India has the power to enthrall all your sanities through its traditional food, magnificent architecture and colorful clothing. One such experiences of my life has been my visit to Ballia recently.
Being married in a Brahmin family of Uttar Pradesh, I got an opportunity to explore a small village in Ballia. The idea was to attend a 9-day elaborate Ramayan Path that was done to pay respect to the ancestors of Mishra Family who invited us with utmost humility and affection. The highlights of the district were an ancient Shiv Mandir, a pond full of colourful fish, Sitadevi eye hospital and the filmy Sarson ka khet. The fertile land supports rice, barley, potatoes, chillies, legumes, oilseeds, sugarcane and many more vegetables.
However, particularly in this village the issue of patriarchy and gender inequality seemed quite prevalent, as the women are still not allowed to take part in the rituals.
In one of the instances mentioned in Valmiki Ramayan, Lord Rama had told Guru Vashista, “न सुप्रतिकरं तत्तु मात्रा पित्रा च यत्कृतं ’ (It is difficult for the children to repay the debt of what the mother and the father have done in bringing them up”). This saying is reflected in the head of this family and also most of the men of this village who are deeply rooted to their dharma.
A typical breakfast in this village would mean Khadi Chamach ki chai , Badki Puri and Matar ki Ghugni which is divine. Lunch would be the typical Dal Chawal sabji with dhania ki chutney. Ballia is a piece of muddy plain at the confluence of the Ganga and Ghaghara rivers. One of the delights travelling is to hear the local language. The local ladies would insist you to have a cup of tea in their most sweetest voice, “Chai Pila Bachi” From ingredients made for cooking to effective farming, it has been passed down as tradition from one generation to the other with trust and honesty.
The 9 day long Ramayan Path had an interesting tinge to it. The food of the day was prepared as per the journey of Lord Rama. For e.g. when Lord Ram was born, the ladies of the village would prepare Puri Sabji and Kheer and the day when Ram went to Banwas (exile),one would eat Litti Chokha expressing grief.
The last day of Ramayan Path which happens to be the day when Lord Rama was anointed as the king of Ayodha, concludes with Phoolon ki holi that is played among family members. The puja is generally headed by the son of the family who meticulously follows the traditions adorning a dhoti and holding the aarti in hand.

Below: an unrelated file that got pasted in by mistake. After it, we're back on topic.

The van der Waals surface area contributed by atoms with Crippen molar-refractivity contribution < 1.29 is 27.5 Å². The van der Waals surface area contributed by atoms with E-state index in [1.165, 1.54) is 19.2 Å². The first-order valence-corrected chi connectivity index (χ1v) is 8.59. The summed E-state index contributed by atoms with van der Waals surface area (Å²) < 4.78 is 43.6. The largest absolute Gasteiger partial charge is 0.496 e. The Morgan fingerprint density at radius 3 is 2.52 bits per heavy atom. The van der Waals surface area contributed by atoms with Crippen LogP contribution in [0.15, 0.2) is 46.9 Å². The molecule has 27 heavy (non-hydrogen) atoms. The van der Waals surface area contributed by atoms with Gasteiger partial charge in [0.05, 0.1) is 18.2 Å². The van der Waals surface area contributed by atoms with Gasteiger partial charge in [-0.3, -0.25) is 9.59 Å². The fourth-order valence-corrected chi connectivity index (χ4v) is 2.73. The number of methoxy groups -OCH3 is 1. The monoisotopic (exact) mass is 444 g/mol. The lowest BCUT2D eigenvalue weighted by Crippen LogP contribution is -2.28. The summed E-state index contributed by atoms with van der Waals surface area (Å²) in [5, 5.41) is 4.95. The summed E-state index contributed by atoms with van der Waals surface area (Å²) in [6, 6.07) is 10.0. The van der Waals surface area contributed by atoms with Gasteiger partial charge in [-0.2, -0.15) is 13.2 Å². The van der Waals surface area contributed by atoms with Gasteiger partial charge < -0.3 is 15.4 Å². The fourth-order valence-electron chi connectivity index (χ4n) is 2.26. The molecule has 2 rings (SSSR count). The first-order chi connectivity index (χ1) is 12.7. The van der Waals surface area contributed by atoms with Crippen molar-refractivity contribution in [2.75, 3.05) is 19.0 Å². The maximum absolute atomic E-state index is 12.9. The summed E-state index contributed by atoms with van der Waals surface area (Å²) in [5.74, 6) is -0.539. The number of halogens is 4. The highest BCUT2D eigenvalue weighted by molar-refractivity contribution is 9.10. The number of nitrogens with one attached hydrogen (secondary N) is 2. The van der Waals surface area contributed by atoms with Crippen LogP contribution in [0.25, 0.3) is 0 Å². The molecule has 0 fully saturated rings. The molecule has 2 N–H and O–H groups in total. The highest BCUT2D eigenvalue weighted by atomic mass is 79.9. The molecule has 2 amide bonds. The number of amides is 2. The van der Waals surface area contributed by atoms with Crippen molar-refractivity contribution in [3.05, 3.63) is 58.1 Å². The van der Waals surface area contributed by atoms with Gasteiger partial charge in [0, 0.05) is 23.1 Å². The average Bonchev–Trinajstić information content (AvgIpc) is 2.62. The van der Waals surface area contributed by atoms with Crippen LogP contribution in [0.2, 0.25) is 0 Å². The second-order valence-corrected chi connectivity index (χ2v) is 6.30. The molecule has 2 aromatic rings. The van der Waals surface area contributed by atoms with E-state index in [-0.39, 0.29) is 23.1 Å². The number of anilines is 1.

Phoolon ki Holi was the only occasion where all family members including the women were invited and they could joyfully participate with their parents and grandparents.
That day amazed me in yet another way. I met a young boy who sells unconventional vegetable momos near the temple premises. He was confident about what he was selling and when I asked him if it would be fresh, he replied, “Didi ek plate momos 10 rupaye ka hain. Agar pet kharab hua to 20 rupaya dunga. Main Spring roll bhi bejta hun”. (Didi one plate of momos costs 10 rupees. If the momos affect your stomach then I will pay you 20 rupees. I also sell spring rolls.
I was awestruck with the confidence and the belief of this boy. Modernization is not about adopting new ways of earning but about believing that there is nothing impossible if one has decided to conquer the world. This district has a lot of potential and needs to be explored in the right manner.
However, what utterly disappointed me were the roads. It was full of potholes and gave me the bumpiest ride ever.
Lastly, organic farming is the biggest attraction of this village and from chillies to potatoes, the art of preserving the fertile land is embedded in the DNA of its natives.
As all things come to an end, I departed from this village with some amazing home grown brocholi , Peas, tamatar ki chutney and Badki Puri that was offered by the family. I took a train back to Delhi and en-route met my maternal father in law which again was one of the reasons I went to Ballia. As a true humanitarian, he gave the biggest lesson of life to my husband, which capacitated him to take prompt decisions. One such decision was exploring Ballia!!
(Paroma Bhattacharya is a journalist and a communication professional.)